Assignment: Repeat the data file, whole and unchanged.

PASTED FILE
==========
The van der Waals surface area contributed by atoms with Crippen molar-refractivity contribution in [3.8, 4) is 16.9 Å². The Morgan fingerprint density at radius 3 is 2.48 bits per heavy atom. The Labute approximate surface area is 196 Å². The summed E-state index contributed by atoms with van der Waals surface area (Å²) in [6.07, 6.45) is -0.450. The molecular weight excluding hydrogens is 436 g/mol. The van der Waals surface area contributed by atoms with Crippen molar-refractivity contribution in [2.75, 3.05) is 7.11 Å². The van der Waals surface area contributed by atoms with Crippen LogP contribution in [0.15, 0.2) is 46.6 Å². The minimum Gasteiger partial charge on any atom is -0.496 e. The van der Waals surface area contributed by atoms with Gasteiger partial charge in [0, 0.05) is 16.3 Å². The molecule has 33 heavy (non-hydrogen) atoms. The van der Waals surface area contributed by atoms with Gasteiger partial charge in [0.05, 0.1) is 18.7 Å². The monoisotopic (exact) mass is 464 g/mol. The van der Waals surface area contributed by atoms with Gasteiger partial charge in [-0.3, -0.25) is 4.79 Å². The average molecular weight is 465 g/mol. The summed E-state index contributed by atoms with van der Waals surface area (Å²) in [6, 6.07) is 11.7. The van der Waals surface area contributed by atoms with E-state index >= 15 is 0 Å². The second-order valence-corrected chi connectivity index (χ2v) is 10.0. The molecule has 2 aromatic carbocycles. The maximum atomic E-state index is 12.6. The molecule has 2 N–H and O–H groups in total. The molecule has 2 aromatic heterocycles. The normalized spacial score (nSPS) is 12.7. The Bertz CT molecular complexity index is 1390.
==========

The van der Waals surface area contributed by atoms with Crippen molar-refractivity contribution in [3.8, 4) is 16.9 Å². The Morgan fingerprint density at radius 3 is 2.48 bits per heavy atom. The Labute approximate surface area is 196 Å². The summed E-state index contributed by atoms with van der Waals surface area (Å²) in [6.07, 6.45) is -0.450. The molecular weight excluding hydrogens is 436 g/mol. The van der Waals surface area contributed by atoms with Crippen molar-refractivity contribution in [2.75, 3.05) is 7.11 Å². The van der Waals surface area contributed by atoms with Crippen LogP contribution in [0.15, 0.2) is 46.6 Å². The minimum Gasteiger partial charge on any atom is -0.496 e. The van der Waals surface area contributed by atoms with Gasteiger partial charge in [0, 0.05) is 16.3 Å². The molecule has 33 heavy (non-hydrogen) atoms. The van der Waals surface area contributed by atoms with Gasteiger partial charge in [0.05, 0.1) is 18.7 Å². The monoisotopic (exact) mass is 464 g/mol. The van der Waals surface area contributed by atoms with Gasteiger partial charge in [-0.3, -0.25) is 4.79 Å². The average molecular weight is 465 g/mol. The summed E-state index contributed by atoms with van der Waals surface area (Å²) in [6, 6.07) is 11.7. The van der Waals surface area contributed by atoms with E-state index >= 15 is 0 Å². The second-order valence-corrected chi connectivity index (χ2v) is 10.0. The molecule has 2 aromatic carbocycles. The maximum atomic E-state index is 12.6. The molecule has 2 N–H and O–H groups in total. The molecule has 2 aromatic heterocycles. The normalized spacial score (nSPS) is 12.7. The Bertz CT molecular complexity index is 1390.